A year on in 1827 several Roman (more recent research suggests Iron Age) urns were unearthed from the tumulus on the common, perhaps as a result of increasing activity by the fast growing population, which numbered 525 by 1831. The number of houses had increased in line with the population - up to 57 - but that still meant an average of nine people in each and every small cottage. Of those 525 people almost ½ were children or teenagers, while the male female split was a remarkable 262/263. The vast majority of menfolk at this time were still agricultural labourers or traditional craftsmen, jobs they would have begun at 12 or 13 and continued throughout their life until they were literally too old to physically continue, at which point they would become reliant on any meagre savings, kind relatives, or the Poor Relief to see out their twilight years. The Poor Relief in question was also on the rise, hitting £602. 8s. in 1832, but the whole system was about to change (for the worse) in 1834 with the introduction of the New Poor Law; this revised arrangement (intended to cut costs) saw financing and control taken away from individual parishes and an increase in the use of workhouses - unpleasant institutions where many people were forced to see out their years in demeaning, almost prison like, surroundings. Given the rapidly growing population and potentially grim outlook for those out of work, it's not really surprising that several men - both single and with families - began leaving the village; with further pressures such as the decline in the wool trade and surplus of labour following the end of the Napoleonic wars many travelled surprisingly long distances in search of a fresh start, despite the rudimentary transport of the time; by the 1830s & 40s Blaxhall born folk were to be found as far afield as Durham, Worcestershire, London and Lancashire, working as everything from coal miners and sailors to iron smelters and gardeners. The pressure for jobs at home was aptly demonstrated in neighbouring Tunstall, when in 1844, James Friend was transported to Australia for sending a threatening letter to farmer William Cockrel: part of the letter read:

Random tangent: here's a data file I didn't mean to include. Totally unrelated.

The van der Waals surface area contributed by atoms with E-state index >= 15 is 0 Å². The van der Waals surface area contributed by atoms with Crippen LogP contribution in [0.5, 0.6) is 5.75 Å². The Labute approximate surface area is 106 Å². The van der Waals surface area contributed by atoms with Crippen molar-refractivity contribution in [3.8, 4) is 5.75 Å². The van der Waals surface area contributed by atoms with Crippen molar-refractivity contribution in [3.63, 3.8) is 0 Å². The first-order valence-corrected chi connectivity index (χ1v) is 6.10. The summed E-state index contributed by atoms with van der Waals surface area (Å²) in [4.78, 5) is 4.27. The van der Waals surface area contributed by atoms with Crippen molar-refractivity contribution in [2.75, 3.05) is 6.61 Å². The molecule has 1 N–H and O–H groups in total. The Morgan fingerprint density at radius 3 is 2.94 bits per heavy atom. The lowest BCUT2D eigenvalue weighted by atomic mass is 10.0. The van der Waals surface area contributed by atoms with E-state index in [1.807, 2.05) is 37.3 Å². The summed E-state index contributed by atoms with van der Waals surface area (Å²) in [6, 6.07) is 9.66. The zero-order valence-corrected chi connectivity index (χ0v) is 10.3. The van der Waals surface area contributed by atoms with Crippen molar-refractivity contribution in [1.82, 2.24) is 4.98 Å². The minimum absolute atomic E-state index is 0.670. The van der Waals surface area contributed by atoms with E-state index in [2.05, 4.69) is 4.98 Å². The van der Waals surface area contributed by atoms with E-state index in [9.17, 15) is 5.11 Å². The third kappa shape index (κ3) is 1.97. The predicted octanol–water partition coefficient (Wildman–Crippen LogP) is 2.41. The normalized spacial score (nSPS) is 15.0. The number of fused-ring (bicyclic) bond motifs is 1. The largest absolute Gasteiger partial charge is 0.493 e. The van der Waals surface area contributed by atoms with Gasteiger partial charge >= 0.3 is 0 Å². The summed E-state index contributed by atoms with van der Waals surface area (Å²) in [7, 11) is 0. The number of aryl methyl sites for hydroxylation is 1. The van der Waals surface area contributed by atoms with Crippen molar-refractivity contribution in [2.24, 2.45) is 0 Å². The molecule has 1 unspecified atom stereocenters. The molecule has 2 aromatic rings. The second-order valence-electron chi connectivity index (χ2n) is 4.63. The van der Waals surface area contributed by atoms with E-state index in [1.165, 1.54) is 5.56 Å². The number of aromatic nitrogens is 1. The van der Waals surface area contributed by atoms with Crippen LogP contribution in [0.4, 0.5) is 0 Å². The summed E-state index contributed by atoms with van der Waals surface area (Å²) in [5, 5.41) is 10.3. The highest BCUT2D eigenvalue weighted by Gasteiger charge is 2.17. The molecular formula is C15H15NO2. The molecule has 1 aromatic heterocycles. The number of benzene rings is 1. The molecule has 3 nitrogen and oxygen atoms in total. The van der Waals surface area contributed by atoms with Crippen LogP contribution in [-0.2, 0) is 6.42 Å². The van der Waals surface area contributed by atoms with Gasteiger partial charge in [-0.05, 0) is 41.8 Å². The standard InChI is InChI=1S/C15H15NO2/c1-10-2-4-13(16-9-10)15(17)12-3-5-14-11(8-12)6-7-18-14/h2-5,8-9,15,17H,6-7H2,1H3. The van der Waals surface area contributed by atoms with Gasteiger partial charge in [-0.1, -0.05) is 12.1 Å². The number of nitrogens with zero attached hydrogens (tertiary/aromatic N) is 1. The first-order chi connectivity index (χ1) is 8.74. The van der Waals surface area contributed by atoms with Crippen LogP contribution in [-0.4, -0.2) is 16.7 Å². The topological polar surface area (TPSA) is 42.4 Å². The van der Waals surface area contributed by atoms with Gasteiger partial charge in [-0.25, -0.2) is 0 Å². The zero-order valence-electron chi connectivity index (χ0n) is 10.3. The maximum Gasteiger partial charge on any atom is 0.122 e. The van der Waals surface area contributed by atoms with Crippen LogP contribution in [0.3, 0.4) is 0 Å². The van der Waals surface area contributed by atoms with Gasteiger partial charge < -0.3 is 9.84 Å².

"...Farmer, we are starving: we will not stand this no longer, this gang is 680; rather than starve, we are determined to set you on fire; you are robbing the poor of Thier living by employing thrash mans machines. These promises will soon take place, if you dont soon alter,..."